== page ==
Roger Berliner on Hogan’s Road Plan

Today, I am pleased to start a series presenting the views of candidates for the Democratic nomination for county executive on Gov. Larry Hogan’s plans to widen I-270, I-495 and the BW Parkway. The following is by Councilmember Roger Berliner (D-1):

I am pleased that the Governor has come in off the sidelines and onto the playing field to address one of our county’s and our region’s greatest challenge:  congestion.  Congestion robs our residents of their time and diminishes our quality of life and our competitiveness.  We need to take strong action.

But we also need to take action that is focused, efficient, and smart, action that comes after consultation with the communities most affected.  I deeply regret that the Governor did not engage in any dialogue with our county on his plan.  It would have been a better plan if he had.  Bigger is not always better.  And that is particularly true when the costs are to be paid for by drivers and when you don’t want to create even more demand by promoting more sprawl.

I have four main issues with the Governor’s plan:

  1. Instead of 4 lanes on 270, our Council has advocated for years that the state should add two reversible lanes.  270 is almost entirely peak driven.  We need AM and PM rush hour capacity.  Reversible lanes provide precisely that.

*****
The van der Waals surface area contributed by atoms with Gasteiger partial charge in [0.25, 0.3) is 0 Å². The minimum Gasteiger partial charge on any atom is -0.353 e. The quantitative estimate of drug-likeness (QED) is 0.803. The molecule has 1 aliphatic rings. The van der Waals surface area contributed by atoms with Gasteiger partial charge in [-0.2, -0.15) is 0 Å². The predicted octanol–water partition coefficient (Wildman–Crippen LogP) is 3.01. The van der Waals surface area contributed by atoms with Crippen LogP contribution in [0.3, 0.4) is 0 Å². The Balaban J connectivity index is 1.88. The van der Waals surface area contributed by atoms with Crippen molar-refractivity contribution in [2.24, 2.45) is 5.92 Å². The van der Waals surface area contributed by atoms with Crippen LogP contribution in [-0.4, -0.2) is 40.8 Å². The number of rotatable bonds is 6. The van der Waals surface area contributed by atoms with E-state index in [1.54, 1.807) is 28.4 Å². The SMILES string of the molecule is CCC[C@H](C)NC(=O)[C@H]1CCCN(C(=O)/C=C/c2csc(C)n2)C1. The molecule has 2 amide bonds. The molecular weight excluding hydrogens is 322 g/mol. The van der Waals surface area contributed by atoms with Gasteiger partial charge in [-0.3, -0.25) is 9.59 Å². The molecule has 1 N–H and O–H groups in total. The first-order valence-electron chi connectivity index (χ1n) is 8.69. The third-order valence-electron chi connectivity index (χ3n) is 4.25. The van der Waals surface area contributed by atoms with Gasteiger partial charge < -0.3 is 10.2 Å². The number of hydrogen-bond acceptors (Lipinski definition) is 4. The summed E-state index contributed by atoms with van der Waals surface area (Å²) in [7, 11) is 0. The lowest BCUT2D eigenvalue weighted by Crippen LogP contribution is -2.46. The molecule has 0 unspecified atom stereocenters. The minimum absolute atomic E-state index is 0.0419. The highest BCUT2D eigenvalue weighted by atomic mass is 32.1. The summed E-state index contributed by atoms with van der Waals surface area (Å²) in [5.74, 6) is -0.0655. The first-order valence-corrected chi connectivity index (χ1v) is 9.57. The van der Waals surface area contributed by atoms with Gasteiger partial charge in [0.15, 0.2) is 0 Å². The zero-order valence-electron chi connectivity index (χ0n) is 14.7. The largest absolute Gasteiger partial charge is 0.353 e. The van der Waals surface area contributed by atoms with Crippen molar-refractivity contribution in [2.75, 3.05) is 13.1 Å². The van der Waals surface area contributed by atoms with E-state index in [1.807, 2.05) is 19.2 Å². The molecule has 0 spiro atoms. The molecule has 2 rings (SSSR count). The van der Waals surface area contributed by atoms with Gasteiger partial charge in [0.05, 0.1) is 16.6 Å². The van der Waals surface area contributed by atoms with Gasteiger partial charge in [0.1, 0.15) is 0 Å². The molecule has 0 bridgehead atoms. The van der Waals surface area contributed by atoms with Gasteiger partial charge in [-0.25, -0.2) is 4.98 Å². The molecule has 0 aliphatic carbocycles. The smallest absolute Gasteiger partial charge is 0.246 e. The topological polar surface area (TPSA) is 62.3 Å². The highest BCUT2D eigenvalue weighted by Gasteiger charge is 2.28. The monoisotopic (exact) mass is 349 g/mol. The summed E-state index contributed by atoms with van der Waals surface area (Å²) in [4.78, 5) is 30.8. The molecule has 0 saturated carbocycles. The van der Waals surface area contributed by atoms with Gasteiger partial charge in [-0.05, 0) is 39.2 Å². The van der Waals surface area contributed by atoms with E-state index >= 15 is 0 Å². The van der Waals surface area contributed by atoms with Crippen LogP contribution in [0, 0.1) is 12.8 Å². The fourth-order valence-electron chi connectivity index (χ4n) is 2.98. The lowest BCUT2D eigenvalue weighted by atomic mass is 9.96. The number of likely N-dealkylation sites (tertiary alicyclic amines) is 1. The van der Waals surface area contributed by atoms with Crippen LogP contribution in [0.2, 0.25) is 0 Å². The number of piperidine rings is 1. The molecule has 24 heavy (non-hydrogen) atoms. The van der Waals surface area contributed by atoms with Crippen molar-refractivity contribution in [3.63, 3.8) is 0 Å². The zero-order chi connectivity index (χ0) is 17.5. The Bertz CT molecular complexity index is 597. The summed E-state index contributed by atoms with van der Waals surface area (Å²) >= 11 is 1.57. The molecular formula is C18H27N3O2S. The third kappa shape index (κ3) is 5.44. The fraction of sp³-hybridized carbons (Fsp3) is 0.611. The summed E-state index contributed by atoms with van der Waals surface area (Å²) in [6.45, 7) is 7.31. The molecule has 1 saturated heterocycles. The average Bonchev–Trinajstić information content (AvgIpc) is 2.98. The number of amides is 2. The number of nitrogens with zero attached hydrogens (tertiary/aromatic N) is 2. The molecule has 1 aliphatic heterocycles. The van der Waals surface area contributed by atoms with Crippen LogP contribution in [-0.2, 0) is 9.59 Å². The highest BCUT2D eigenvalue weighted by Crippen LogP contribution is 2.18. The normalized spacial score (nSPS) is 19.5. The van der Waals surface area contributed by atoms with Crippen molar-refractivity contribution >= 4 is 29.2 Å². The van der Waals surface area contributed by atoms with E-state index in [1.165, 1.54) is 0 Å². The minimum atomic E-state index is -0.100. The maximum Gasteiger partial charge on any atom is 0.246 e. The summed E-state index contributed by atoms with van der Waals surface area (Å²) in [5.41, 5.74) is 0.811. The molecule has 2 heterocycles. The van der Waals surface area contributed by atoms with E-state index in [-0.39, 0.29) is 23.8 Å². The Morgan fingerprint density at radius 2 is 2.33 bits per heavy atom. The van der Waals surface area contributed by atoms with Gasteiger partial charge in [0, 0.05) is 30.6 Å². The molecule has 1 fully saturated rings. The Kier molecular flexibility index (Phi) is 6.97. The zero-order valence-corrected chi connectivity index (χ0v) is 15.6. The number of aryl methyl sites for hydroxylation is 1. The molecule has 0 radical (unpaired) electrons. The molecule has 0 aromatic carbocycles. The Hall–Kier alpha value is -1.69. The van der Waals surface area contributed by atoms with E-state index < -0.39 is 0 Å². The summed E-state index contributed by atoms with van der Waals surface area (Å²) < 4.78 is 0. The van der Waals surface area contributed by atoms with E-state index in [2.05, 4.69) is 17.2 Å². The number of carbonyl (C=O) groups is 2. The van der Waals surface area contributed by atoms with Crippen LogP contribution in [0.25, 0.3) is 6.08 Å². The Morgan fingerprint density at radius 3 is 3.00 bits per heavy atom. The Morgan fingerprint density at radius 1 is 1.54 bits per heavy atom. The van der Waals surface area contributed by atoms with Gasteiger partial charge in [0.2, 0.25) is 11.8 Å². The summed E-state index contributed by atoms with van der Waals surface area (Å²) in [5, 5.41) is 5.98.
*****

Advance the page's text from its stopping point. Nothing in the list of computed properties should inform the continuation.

2. While the Governor has proposed adding capacity “to” the American Legion Bridge, he has not said if or how he would “fix” the American Legion Bridge.  Adding capacity to the bridge without fixing it would make one of the worst chokepoints in the region that much worse.  Fixing the American Legion Bridge has to be one of the highest priorities of any plan to address congestion, and any fix should accommodate rapid transit between Montgomery County & Fairfax, a long term goal of ours.
  3. The Governor’s plan calls for 4 new lanes on the Beltway. Most of us who use the Beltway every day scratch our heads and wonder where he thinks we can get 4 lanes without taking scores of homes, destroying neighborhoods, taking hospitals and park land.  Getting any additional capacity will be a challenge, let alone 4 lanes.
  4. The Governor’s plan does not recognize the value of transit. Our top transit priority along the 270 corridor is the CCT.  We had to beg to get just enough dollars in the state budget to keep it alive.  Transit proximity is what future looking companies like Amazon are looking for.  Not highways.  And on highways, our Council has urged High Occupancy Toll Lanes, lanes that give priority to car pools, vans, and buses.  Express lanes, as the Governor has proposed, does not do that.   Highways are a 20th century solution.  Transit is the 21st century choice.     The Governor needs to double down on his commitment to transit.

Bottom line:  the Governor has started a critically important conversation.  But it better be just the start, not the end of it.